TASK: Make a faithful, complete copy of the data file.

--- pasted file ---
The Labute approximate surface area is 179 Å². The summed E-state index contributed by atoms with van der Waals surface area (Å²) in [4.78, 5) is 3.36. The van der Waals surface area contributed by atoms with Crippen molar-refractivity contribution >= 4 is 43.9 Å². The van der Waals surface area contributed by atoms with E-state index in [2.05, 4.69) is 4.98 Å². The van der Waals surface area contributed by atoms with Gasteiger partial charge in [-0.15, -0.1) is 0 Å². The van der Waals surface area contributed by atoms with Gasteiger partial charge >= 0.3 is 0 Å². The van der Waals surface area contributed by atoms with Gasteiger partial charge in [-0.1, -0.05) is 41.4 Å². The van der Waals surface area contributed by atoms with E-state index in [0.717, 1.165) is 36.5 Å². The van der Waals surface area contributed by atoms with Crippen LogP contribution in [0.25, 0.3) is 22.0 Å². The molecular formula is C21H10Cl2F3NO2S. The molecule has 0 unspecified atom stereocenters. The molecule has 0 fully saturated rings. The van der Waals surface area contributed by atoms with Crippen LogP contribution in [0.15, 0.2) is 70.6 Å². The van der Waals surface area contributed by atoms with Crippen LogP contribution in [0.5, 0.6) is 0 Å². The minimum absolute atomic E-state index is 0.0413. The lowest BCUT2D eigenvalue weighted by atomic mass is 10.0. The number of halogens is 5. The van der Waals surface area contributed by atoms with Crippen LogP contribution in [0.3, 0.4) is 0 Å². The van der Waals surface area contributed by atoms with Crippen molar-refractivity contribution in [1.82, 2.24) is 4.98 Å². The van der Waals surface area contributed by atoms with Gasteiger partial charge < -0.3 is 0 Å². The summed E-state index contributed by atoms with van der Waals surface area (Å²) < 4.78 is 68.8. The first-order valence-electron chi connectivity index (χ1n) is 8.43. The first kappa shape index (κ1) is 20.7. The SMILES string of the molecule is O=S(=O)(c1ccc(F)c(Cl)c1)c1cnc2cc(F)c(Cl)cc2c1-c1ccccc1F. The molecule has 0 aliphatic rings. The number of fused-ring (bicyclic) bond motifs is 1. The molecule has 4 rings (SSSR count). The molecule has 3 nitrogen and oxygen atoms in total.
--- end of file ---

The Labute approximate surface area is 179 Å². The summed E-state index contributed by atoms with van der Waals surface area (Å²) in [4.78, 5) is 3.36. The van der Waals surface area contributed by atoms with Crippen molar-refractivity contribution >= 4 is 43.9 Å². The van der Waals surface area contributed by atoms with E-state index in [2.05, 4.69) is 4.98 Å². The van der Waals surface area contributed by atoms with Gasteiger partial charge in [-0.15, -0.1) is 0 Å². The van der Waals surface area contributed by atoms with Gasteiger partial charge >= 0.3 is 0 Å². The van der Waals surface area contributed by atoms with Gasteiger partial charge in [-0.1, -0.05) is 41.4 Å². The van der Waals surface area contributed by atoms with E-state index in [0.717, 1.165) is 36.5 Å². The van der Waals surface area contributed by atoms with Crippen LogP contribution in [0.25, 0.3) is 22.0 Å². The molecular formula is C21H10Cl2F3NO2S. The molecule has 0 unspecified atom stereocenters. The molecule has 0 fully saturated rings. The van der Waals surface area contributed by atoms with Crippen LogP contribution in [0.15, 0.2) is 70.6 Å². The van der Waals surface area contributed by atoms with Crippen LogP contribution in [0.5, 0.6) is 0 Å². The minimum absolute atomic E-state index is 0.0413. The lowest BCUT2D eigenvalue weighted by atomic mass is 10.0. The number of halogens is 5. The van der Waals surface area contributed by atoms with Crippen LogP contribution in [0.3, 0.4) is 0 Å². The van der Waals surface area contributed by atoms with Crippen molar-refractivity contribution in [1.82, 2.24) is 4.98 Å². The van der Waals surface area contributed by atoms with Gasteiger partial charge < -0.3 is 0 Å². The summed E-state index contributed by atoms with van der Waals surface area (Å²) < 4.78 is 68.8. The first-order valence-electron chi connectivity index (χ1n) is 8.43. The first kappa shape index (κ1) is 20.7. The SMILES string of the molecule is O=S(=O)(c1ccc(F)c(Cl)c1)c1cnc2cc(F)c(Cl)cc2c1-c1ccccc1F. The molecule has 0 aliphatic rings. The number of fused-ring (bicyclic) bond motifs is 1. The molecule has 4 rings (SSSR count). The molecule has 3 nitrogen and oxygen atoms in total.